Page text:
It’s an interesting line that they walk with Jessica Jones. In this episode, we see …
In 1983 Microsoft Word was released, McDonald’s introduced the Chicken McNugget, the Swatch Watch was all the rage, and Vanessa Williams became Miss America.
And if this story is to be believed, the small town of Hawkins, Indiana experienced a paranormal phenomenon that parallels the original survival horror game “Silent Hill”.
The story line is reminiscent of Goonies, where we follow a small group of young boys and older teens as they go on an adventure. Unlike Goonies, this isn’t some feel-good romp in caves to release a pirate ship and find gold. The formula is familiar: group of social outcast boys (introduced as D&D players and AV nerds) find a strange, alien-like girl (a la E.T., but without looking more like an alien) with ESP (a la Carrie/Fire Starter), while they’re in search of their missing friend who has been captured by a monster (Stephen King “IT”, anyone?). Folded into the story, some horny high schoolers (Halloween/Nightmare on Elm Street/take your pick) find themselves added to the narrative when same monster (IT) captures and kills one of the female teen outcasts.
Similar to “Nightmare on Elm Street”, there is an alternate world, dark and distorted, where victims find themselves before they get killed. Stranger Things is a thriller set to the nostalgia of the 80’s: repeating lines from The Clash’s 1982 hit “Should I Stay or Should I Go”, and songs like The Bangles’ 1985 hit from the “Less Than Zero” soundtrack “Hazy Shade of Winter”, and Peter Gabriel’s version of David Bowie’s 1977 classic “Heroes” tie up episodes. The clothing, with their waist high Brooke Shields inspired denim and earth tone plaids, trucker hats, and late 70’s/early 80’s hair, attempts to bring you back to the era. The addition of Winona Ryder doesn’t hurt either, even though her popularity started in the late 80’s into the early 90’s.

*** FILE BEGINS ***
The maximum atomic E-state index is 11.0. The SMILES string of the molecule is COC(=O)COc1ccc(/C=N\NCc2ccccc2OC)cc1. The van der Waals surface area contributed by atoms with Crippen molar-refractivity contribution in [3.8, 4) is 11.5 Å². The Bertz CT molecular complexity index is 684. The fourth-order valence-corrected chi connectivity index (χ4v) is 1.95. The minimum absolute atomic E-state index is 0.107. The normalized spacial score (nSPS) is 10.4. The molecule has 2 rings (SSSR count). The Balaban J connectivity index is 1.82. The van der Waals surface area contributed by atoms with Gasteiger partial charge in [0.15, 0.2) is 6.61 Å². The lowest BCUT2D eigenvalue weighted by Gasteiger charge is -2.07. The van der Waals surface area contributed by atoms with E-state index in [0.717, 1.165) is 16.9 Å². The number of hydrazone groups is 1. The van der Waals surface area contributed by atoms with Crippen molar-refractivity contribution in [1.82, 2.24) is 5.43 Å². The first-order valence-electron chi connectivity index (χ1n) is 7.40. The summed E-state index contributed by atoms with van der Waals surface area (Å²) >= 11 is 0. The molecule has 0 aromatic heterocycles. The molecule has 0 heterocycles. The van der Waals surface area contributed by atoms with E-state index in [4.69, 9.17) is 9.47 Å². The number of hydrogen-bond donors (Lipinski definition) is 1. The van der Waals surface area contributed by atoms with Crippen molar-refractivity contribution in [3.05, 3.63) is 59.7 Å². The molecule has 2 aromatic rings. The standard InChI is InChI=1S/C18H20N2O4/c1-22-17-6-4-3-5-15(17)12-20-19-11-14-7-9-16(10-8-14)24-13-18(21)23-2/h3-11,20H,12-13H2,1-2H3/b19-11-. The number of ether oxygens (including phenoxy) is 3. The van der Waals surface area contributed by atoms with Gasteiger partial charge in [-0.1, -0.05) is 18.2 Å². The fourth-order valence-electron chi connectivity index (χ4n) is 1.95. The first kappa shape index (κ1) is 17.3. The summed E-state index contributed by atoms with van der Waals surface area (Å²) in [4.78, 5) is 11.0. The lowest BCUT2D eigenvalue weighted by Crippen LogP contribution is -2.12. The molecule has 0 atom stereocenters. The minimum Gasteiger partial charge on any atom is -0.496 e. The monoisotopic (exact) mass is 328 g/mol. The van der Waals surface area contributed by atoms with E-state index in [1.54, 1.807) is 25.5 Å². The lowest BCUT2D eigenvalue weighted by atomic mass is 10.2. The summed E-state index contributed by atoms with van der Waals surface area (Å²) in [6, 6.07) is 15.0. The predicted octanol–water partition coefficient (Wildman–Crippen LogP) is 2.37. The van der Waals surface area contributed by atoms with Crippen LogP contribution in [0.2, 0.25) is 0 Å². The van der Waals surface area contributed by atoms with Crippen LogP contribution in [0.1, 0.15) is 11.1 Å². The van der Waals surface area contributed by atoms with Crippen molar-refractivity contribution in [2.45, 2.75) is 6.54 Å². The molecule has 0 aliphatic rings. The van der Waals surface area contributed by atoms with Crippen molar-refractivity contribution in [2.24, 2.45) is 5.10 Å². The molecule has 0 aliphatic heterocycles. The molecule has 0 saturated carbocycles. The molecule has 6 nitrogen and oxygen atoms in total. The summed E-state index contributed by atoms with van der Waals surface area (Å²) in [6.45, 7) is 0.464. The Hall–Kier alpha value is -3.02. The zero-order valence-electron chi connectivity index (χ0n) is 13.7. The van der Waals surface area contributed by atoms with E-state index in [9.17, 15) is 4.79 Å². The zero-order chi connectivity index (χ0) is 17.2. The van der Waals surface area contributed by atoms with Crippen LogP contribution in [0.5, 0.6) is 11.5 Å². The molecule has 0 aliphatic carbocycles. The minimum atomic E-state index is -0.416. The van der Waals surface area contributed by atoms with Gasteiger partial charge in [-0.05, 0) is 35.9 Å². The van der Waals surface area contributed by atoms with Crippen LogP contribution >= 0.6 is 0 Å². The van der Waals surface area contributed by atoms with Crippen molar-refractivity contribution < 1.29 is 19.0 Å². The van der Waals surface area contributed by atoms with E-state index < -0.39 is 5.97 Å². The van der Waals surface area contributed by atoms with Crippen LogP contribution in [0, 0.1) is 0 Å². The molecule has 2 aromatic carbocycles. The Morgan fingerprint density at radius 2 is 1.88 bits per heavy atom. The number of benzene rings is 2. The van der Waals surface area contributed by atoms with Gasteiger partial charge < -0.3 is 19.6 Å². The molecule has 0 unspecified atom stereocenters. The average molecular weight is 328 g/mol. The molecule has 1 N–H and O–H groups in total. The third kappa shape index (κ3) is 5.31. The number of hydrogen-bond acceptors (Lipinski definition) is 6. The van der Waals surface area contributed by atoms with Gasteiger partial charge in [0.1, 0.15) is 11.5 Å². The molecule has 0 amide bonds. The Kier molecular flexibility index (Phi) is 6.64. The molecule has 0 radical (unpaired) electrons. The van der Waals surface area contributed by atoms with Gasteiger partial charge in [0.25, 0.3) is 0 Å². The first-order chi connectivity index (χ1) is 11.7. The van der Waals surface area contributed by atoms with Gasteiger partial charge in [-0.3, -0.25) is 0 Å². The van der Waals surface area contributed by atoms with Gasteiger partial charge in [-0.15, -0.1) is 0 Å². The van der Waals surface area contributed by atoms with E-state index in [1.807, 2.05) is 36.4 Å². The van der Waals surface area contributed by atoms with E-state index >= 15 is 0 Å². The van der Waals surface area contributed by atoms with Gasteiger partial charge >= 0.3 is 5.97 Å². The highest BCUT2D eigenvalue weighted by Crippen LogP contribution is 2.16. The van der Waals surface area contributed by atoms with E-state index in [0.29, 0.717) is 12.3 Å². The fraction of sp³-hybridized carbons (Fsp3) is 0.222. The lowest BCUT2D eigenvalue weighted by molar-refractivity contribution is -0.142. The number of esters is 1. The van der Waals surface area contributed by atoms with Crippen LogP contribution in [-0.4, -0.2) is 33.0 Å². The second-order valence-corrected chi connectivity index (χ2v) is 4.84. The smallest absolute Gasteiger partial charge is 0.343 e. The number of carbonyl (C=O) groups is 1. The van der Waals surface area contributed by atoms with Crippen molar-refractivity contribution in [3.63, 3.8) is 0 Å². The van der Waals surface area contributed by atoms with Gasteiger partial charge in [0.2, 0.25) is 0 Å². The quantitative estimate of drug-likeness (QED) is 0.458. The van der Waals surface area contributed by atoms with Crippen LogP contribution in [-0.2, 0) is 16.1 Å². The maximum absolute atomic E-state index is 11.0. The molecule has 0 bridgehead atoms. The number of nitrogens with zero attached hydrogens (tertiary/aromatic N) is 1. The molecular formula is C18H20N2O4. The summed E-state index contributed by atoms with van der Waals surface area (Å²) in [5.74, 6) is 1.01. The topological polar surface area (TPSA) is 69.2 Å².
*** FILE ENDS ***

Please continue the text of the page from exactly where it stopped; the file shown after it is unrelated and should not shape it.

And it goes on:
With only eight episodes, Stranger Things works, if you don’t get knit picky of the framework. Essentially taking fragments from well known horror films from the 80’s, with strong influences to Stephen King’s material, Matt and Ross Duffer create a work that is appealing, but not overly much.
Some of the monster design, phasing of characters, alternate world, and laboratory story line seems to be pulled directly out of the “Silent Hill” video game series (not the films). The main monster is reminiscent to the mannequin monster or the plant monster in the first Resident Evil game. No matter where they were from, there are certainly shades of the games in this story, especially the final bathroom scene with Will facing the mirror as the room flashed back to the alternate realm (think James Sunderland in Silent Hill 2).
Stranger Things, season 1 was only 1/3 of a season long (eight episodes), which seemed to be just enough story to keep everyone engrossed. Since the announcement of the green lighting of season 2, and the news that it would take place in the Fall of 1984, with the same characters, we know they won’t be running this show like American Horror Story, which was what we were hoping. If you’re looking for something to binge watch this Labor Day, Stranger Things is a good option.
Stranger Things, season 1 is currently available on Netflix.